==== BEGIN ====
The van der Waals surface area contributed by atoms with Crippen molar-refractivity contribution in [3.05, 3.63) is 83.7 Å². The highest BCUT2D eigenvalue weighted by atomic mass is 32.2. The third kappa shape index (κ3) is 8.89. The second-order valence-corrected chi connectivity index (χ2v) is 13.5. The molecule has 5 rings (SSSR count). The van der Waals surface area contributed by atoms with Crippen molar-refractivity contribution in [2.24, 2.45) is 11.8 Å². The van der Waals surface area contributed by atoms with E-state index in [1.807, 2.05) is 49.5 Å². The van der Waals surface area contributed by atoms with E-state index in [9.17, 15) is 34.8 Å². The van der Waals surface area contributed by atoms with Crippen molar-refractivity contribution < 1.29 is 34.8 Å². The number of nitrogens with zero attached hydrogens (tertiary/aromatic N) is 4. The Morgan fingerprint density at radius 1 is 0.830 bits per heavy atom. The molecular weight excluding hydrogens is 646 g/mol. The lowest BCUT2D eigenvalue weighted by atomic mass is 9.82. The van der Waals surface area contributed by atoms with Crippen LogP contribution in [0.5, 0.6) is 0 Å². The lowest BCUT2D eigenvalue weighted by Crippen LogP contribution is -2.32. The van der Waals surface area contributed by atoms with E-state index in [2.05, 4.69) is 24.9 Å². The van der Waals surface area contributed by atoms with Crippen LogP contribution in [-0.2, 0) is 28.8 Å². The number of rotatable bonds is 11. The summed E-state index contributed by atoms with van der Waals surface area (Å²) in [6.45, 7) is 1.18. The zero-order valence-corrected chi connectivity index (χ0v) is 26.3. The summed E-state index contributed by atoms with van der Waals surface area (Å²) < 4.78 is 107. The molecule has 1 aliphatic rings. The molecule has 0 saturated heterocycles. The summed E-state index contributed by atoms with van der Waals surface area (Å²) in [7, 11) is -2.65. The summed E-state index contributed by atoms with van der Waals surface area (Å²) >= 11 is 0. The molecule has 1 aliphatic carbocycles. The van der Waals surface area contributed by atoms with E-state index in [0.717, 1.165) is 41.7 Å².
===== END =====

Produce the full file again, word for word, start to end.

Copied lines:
The van der Waals surface area contributed by atoms with Crippen molar-refractivity contribution in [3.05, 3.63) is 83.7 Å². The highest BCUT2D eigenvalue weighted by atomic mass is 32.2. The third kappa shape index (κ3) is 8.89. The second-order valence-corrected chi connectivity index (χ2v) is 13.5. The molecule has 5 rings (SSSR count). The van der Waals surface area contributed by atoms with Crippen molar-refractivity contribution in [2.24, 2.45) is 11.8 Å². The van der Waals surface area contributed by atoms with E-state index in [1.807, 2.05) is 49.5 Å². The van der Waals surface area contributed by atoms with E-state index in [9.17, 15) is 34.8 Å². The van der Waals surface area contributed by atoms with Crippen molar-refractivity contribution < 1.29 is 34.8 Å². The number of nitrogens with zero attached hydrogens (tertiary/aromatic N) is 4. The Morgan fingerprint density at radius 1 is 0.830 bits per heavy atom. The molecular weight excluding hydrogens is 646 g/mol. The lowest BCUT2D eigenvalue weighted by atomic mass is 9.82. The van der Waals surface area contributed by atoms with Crippen LogP contribution in [0.5, 0.6) is 0 Å². The lowest BCUT2D eigenvalue weighted by Crippen LogP contribution is -2.32. The van der Waals surface area contributed by atoms with E-state index in [2.05, 4.69) is 24.9 Å². The van der Waals surface area contributed by atoms with Crippen LogP contribution in [-0.2, 0) is 28.8 Å². The number of rotatable bonds is 11. The summed E-state index contributed by atoms with van der Waals surface area (Å²) in [6.45, 7) is 1.18. The zero-order valence-corrected chi connectivity index (χ0v) is 26.3. The summed E-state index contributed by atoms with van der Waals surface area (Å²) < 4.78 is 107. The molecule has 1 aliphatic rings. The molecule has 0 saturated heterocycles. The summed E-state index contributed by atoms with van der Waals surface area (Å²) in [7, 11) is -2.65. The summed E-state index contributed by atoms with van der Waals surface area (Å²) >= 11 is 0. The molecule has 1 aliphatic carbocycles. The van der Waals surface area contributed by atoms with E-state index in [0.717, 1.165) is 41.7 Å².